Providing discovery and referencing evidence is not the same as providing notice of intent to use evidence at trial. A notice of intent gives a defendant fair warning that the prosecution wishes to use specific evidence at trial. Rule 414(b) requires that, absent good cause, "the attorney for the Government shall disclose evidence to the defendant . . . at least fifteen days before the scheduled date of trial . . . ." Id. Because Rule 414(b) merely requires the Government to disclose evidence, and does not contain a notice of intent provision, the Government's satisfaction of its discovery duties necessarily satisfies Rule 414(b).

The Government further asserts that Rule 404(b) does not contain a time frame for disclosure. See Motion for Reconsideration at 13. Review of Rule 404(b)'s language does not support that assertion. Rule 404(b) states that criminal prosecutors "shall provide reasonable notice in advance of trial" unless good cause is shown for excusing pretrial notice. Id.

The Government argues that it satisfied Rule 404(b)'s notice requirement by providing discovery materials and filing "Government's Notice of Intent to Use Other Acts of Child Molestation" (d/e 26) on April 15, 2011. See Motion for Reconsideration at 13. Review of that Notice shows that the other acts of molestation at issue in that pleading related to JP, not RP. The pleading, therefore, never stated the Government's intent to use evidence of RP's molestation at trial.

Moreover, even if that pleading contained such a statement, the Court would not accept it in lieu of a formal notice of intent. The Government, as evinced by the "Government's Notice of Intent to Use Other Acts of Child Molestation", appears to have a practice of providing a formal notice of intent when a rule requires such a notice be filed. Such a practice is salutary, giving a defendant definite warning of the prosecution's position via the title of the prosecution's pleading. If the prosecution were to change that practice, and be allowed to insert an informal notice in any one of a case's numerous filings, the defense could be subject to unfair surprise at trial.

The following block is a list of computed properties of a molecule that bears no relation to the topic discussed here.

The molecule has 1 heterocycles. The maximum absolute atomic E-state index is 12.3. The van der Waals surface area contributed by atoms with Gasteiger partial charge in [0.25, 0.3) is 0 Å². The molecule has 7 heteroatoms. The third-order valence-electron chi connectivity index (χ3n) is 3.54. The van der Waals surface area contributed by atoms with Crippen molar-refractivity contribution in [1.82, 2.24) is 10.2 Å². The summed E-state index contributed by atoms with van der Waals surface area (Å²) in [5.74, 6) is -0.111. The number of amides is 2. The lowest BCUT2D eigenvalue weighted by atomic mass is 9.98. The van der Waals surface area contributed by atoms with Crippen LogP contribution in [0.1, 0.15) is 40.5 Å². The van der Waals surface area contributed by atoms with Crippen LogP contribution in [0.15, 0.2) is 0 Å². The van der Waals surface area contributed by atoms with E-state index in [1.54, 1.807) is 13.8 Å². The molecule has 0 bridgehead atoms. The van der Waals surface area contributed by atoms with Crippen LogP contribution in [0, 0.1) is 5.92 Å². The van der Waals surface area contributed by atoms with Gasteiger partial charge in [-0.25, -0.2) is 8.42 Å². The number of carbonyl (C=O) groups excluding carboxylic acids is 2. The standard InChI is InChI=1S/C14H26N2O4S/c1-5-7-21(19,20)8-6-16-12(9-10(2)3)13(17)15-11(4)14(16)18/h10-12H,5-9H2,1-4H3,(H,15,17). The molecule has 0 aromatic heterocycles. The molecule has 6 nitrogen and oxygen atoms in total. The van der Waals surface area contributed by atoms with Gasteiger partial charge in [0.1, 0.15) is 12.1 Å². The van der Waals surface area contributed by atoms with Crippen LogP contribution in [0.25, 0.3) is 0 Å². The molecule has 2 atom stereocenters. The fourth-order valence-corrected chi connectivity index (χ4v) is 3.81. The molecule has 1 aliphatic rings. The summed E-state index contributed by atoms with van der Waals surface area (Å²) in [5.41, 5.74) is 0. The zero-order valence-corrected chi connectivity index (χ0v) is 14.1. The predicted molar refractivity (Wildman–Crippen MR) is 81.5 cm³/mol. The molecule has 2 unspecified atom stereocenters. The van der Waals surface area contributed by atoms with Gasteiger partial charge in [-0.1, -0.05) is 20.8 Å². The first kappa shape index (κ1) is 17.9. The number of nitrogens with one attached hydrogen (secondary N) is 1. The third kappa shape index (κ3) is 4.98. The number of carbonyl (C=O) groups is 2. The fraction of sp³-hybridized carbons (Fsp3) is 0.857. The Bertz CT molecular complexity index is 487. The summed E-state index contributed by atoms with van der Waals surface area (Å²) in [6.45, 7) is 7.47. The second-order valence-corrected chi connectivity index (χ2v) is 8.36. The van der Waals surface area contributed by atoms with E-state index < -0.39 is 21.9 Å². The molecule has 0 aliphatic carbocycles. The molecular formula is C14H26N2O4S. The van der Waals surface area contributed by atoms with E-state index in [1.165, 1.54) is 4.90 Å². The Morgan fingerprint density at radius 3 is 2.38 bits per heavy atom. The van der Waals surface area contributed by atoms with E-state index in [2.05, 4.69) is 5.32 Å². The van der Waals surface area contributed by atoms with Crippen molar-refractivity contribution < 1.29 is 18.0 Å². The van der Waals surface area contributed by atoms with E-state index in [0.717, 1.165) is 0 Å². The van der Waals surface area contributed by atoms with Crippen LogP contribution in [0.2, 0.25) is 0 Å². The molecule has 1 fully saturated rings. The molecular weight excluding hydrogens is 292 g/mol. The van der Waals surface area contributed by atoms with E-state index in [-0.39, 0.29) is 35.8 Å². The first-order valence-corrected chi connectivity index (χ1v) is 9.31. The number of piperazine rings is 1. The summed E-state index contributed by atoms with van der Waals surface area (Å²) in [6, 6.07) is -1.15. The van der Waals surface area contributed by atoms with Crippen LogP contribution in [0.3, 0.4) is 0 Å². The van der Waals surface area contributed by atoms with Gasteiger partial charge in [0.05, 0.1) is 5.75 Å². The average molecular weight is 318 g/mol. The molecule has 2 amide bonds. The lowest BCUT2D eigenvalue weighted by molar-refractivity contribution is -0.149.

Similarly, the Government would not be allowed to provide discovery materials about molestation evidence as a means of satisfying notice of intent requirements. Discovery obligations are independent of Rule 404(b)'s notice requirements. If meeting one's discovery obligations satisfied the notice requirements of Rule 404(b), Congress would not have included a specific notice provision in the Rule. Therefore, the Government must provide formal notice for any evidence it seeks to admit under Rule 404(b).

Regardless, the Government's lack of a formal Rule 404(b) notice of intent concerning molestation evidence related to RP is of no moment here. Because Price is charged with child pornography under 18 U.S.C. § 2251, and such an offense is by definition an "offense of child molestation" pursuant to chapter 110 of title 18, United States Code, Price's molestation of RP is direct evidence of the charged offense. No rule of evidence requires the prosecution to give notice of intent to use direct evidence of the offense.


THEREFORE, the Government's Motion and Memorandum to Reconsider the Admission of Other Acts of Child Molestation (d/e 42) is


The Motion is GRANTED insofar as it asks the Court to find that Rule 414 allows the prosecution to seek the admittance of molestation evidence in cases where a defendant has been charged with a child pornography crime. The Motion is DENIED insofar as it asks this Court to allow the prosecution to introduce evidence that Defendant molested JP. The Motion is further DENIED insofar as it asks this Court to find that the prosecution need not give a formal "notice of intent" for evidence offered under Rule 404(b). However, because the Government will be using evidence related to RP's molestation as direct evidence of Price's crimes against RP, not as evidence offered under Rule 404(b), formal notice of that evidence is not required here.